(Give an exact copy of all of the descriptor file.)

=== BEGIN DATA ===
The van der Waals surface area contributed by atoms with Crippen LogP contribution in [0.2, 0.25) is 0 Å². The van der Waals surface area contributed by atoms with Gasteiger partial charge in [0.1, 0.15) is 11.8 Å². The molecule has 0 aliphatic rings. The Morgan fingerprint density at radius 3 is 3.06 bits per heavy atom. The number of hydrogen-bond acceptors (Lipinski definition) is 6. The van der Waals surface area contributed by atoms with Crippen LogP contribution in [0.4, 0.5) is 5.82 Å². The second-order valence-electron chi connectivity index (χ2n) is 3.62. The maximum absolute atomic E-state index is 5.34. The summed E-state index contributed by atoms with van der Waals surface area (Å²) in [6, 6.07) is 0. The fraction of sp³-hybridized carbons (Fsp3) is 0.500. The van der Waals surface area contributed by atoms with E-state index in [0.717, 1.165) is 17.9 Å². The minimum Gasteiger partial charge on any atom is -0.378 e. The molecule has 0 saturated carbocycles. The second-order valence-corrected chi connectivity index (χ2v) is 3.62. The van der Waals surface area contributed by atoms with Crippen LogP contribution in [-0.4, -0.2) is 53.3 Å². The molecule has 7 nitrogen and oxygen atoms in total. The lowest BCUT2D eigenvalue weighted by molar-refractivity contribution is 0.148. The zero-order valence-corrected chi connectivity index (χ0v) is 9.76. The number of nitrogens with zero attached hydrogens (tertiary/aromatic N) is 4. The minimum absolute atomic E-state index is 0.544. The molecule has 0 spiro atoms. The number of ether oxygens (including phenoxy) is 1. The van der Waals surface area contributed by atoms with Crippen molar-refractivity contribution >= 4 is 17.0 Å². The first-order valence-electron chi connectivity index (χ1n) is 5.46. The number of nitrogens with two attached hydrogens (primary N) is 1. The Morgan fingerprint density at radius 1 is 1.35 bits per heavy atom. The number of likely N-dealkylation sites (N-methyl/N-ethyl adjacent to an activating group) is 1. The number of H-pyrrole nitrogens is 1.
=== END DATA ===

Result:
The van der Waals surface area contributed by atoms with Crippen LogP contribution in [0.2, 0.25) is 0 Å². The van der Waals surface area contributed by atoms with Gasteiger partial charge in [0.1, 0.15) is 11.8 Å². The molecule has 0 aliphatic rings. The Morgan fingerprint density at radius 3 is 3.06 bits per heavy atom. The number of hydrogen-bond acceptors (Lipinski definition) is 6. The van der Waals surface area contributed by atoms with Crippen LogP contribution in [0.4, 0.5) is 5.82 Å². The second-order valence-electron chi connectivity index (χ2n) is 3.62. The maximum absolute atomic E-state index is 5.34. The summed E-state index contributed by atoms with van der Waals surface area (Å²) in [6, 6.07) is 0. The fraction of sp³-hybridized carbons (Fsp3) is 0.500. The van der Waals surface area contributed by atoms with E-state index in [0.717, 1.165) is 17.9 Å². The minimum Gasteiger partial charge on any atom is -0.378 e. The molecule has 0 saturated carbocycles. The second-order valence-corrected chi connectivity index (χ2v) is 3.62. The van der Waals surface area contributed by atoms with Crippen LogP contribution in [-0.4, -0.2) is 53.3 Å². The molecule has 7 nitrogen and oxygen atoms in total. The lowest BCUT2D eigenvalue weighted by molar-refractivity contribution is 0.148. The zero-order valence-corrected chi connectivity index (χ0v) is 9.76. The number of nitrogens with zero attached hydrogens (tertiary/aromatic N) is 4. The minimum absolute atomic E-state index is 0.544. The molecule has 0 spiro atoms. The number of ether oxygens (including phenoxy) is 1. The van der Waals surface area contributed by atoms with Crippen molar-refractivity contribution >= 4 is 17.0 Å². The first-order valence-electron chi connectivity index (χ1n) is 5.46. The number of nitrogens with two attached hydrogens (primary N) is 1. The Morgan fingerprint density at radius 1 is 1.35 bits per heavy atom. The number of likely N-dealkylation sites (N-methyl/N-ethyl adjacent to an activating group) is 1. The number of H-pyrrole nitrogens is 1.